HC Deb 03 December 1936 vol 318 cc1519-24

Motion made, and Question proposed, "That this House do now adjourn."—[Sir G. Penny.]

7.27 p.m.


I promised yesterday that at the first opportunity I would raise the question of the control of prices in the manufacture of armaments. It was quite evident from the attitude of the Minister yesterday that he knew that he was being pressed upon a subject about which he did not care to say too much. Those of us who come from the industrial areas know exactly what has taken place. There can be no excuse for not knowing what should be the price of any of these articles which we are producing for armament purposes. There is a basic price for every part of an aeroplane, every part of a gun, every part of large and small shells —for every detail in the production of articles of that kind. It is disheartening and disconcerting, with a Government claiming to be so capable as the present one, to find that it is almost impossible to get any definite information in regard to prices. There is no one acquainted with the trade who does not admit that there is a tremendous amount of fraud going on and swindling of the public generally, so far as the price of armaments is concerned. That statement does not apply to every firm. That statement applies to a certain number of firms. There are firms who feel that they have a certain duty to perform and they perform it honestly, but there are a number of firms who are in combination who are simply making this the means of amassing wealth very quickly. They are the "get rich quick" type.

I know the difficulty of being able to call up the Minister to be present in a case like this, but that does not deter me one iota from saying what I want to say. On the question of the manufacture of aeroplanes, we have had statements from that bench that were made without the knowledge that they were true. Absolutely untrue statements have thus been made, and they ought to know that they are untrue, but they seem to be afraid that the public should get to know that the business people are so strong in their combinations and representation on that side of the House that they can at any time manufacture under conditions which allow them to get away with the swag. On the question of ordinary heavy and light castings, we are already being mulcted in prices for heavy castings that have no relation at all to the thing produced, and when you take the light castings that relate to the production of aeroplanes, questions put and answered in this House show that there is no desire on the part of the Government to give the slightest information on the subject.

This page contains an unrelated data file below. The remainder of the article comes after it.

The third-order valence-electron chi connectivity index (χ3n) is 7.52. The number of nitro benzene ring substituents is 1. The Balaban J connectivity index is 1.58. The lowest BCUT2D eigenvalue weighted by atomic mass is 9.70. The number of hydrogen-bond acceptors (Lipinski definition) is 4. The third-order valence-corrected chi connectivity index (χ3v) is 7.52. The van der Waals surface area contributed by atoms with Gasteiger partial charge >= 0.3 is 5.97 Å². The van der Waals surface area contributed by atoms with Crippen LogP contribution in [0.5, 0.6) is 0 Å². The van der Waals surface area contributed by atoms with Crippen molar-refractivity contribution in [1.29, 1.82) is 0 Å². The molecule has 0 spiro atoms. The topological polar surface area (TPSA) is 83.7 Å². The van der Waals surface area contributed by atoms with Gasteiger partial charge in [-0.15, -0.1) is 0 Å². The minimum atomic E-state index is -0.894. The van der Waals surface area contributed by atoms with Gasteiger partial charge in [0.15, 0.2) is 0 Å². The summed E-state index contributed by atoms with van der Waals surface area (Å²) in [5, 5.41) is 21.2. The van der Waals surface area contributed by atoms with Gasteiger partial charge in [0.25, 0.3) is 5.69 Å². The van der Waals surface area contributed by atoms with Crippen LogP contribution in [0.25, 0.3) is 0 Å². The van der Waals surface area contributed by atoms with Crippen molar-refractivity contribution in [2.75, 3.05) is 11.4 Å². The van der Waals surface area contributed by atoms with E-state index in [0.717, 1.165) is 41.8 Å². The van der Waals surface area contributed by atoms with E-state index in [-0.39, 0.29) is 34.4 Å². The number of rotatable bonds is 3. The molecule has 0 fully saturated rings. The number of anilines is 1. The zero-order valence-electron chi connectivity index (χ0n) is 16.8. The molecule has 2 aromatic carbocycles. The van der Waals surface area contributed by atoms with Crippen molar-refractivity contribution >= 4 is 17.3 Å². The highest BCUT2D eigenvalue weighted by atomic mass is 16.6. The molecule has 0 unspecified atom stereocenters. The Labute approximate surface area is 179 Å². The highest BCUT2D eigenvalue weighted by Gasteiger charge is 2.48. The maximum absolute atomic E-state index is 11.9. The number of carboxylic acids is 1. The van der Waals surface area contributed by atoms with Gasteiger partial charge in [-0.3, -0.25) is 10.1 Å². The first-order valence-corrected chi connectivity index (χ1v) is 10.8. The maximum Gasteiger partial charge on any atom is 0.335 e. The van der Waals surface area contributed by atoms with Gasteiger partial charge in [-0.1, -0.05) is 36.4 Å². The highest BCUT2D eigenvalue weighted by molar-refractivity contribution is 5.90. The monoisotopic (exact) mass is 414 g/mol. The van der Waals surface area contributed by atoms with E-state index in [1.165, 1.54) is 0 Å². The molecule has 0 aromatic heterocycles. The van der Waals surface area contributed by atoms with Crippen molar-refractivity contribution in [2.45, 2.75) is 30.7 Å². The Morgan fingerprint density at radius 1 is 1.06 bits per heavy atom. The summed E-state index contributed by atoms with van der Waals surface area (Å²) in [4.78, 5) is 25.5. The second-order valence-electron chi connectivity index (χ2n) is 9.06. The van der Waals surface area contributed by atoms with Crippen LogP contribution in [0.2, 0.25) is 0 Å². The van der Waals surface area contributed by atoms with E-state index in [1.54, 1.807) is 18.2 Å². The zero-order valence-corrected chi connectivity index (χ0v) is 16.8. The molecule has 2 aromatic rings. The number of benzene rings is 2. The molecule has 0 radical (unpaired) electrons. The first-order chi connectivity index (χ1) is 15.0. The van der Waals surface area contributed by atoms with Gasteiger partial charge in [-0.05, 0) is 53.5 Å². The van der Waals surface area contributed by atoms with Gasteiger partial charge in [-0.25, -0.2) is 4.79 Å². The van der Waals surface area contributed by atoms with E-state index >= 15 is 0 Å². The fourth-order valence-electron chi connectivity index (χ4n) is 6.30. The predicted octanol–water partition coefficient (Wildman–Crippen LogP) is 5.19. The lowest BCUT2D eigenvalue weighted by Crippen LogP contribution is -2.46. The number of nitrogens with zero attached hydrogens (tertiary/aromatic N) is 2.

We remember when the Minister for the Co-ordination of Defence could not even reply to questions as to what was the combination of certain firms and why it was that one firm could be organised in such a way, evidently by the help of the Government, that they could become controllers of 19 firms, some manufacturing and some distributing. The danger of that is this: It is not only the question of control, but here we have a firm in control with the least possible knowledge of the manufacture. They have knowledge as to sales from the days when they began to sell bicycles up to the sale of motor cars, but in actual, scientific knowledge, in turning out, in production, they have no knowledge, yet this firm become what is called Rootes Securities, whatever that may mean. Why should it be, with all our engineering skill in this country, that highly skilled firms who are skilled in the active production of things should in any way be dictated to, controlled by, or handled by a group that does not know anything about those things, just a group of financiers, with the huge Prudential firm behind them shoving up the money? And the Prudential has never yet shoved up money without a good prospect of getting a good handful back. In fact, it always looks for two handfuls hack for the one it gives.

It would seem to us that if the nation is in distress—I do not believe it is—and if these people opposite are always boasting about their loyalty, a word which sometimes stinks, the way it is used by people who are in every sense disloyal, there should be no necessity to have questions put in this House with regard to these firms. Even from the benches opposite questions come, because they know the dishonesty that is being practised. One would have thought that the flag-waving type of patriot would have said, "For my country I will act honestly in business, and I will produce machines at the lowest possible price and profit." But what are the facts? Are they not that the Minister for the Co-ordination of Defence has had to set up a special committee, just the same as in some big works, where there is destruction by rats and mice, special cats are kept to try and kill them off. That is the committee's work, to try and get a check upon the rapaciousness of these flag-waving patriots.

I regret that there is no one representing the Department on the Government Bench, and I hope something will be done, and done quickly, because on the money already set aside, there are a great many people who are quite willing now to get rid of their little businesses and retire. Why should that be in a community where we are all supposed to be trying to do our best for the nation? Why should there be such conditions existing commercially that some small firms can already sell out and retire? It shows that there is something wrong, because in ordinary, everyday competitive business you cannot do that. Unless you have some monopoly of some kind or another, it cannot be done.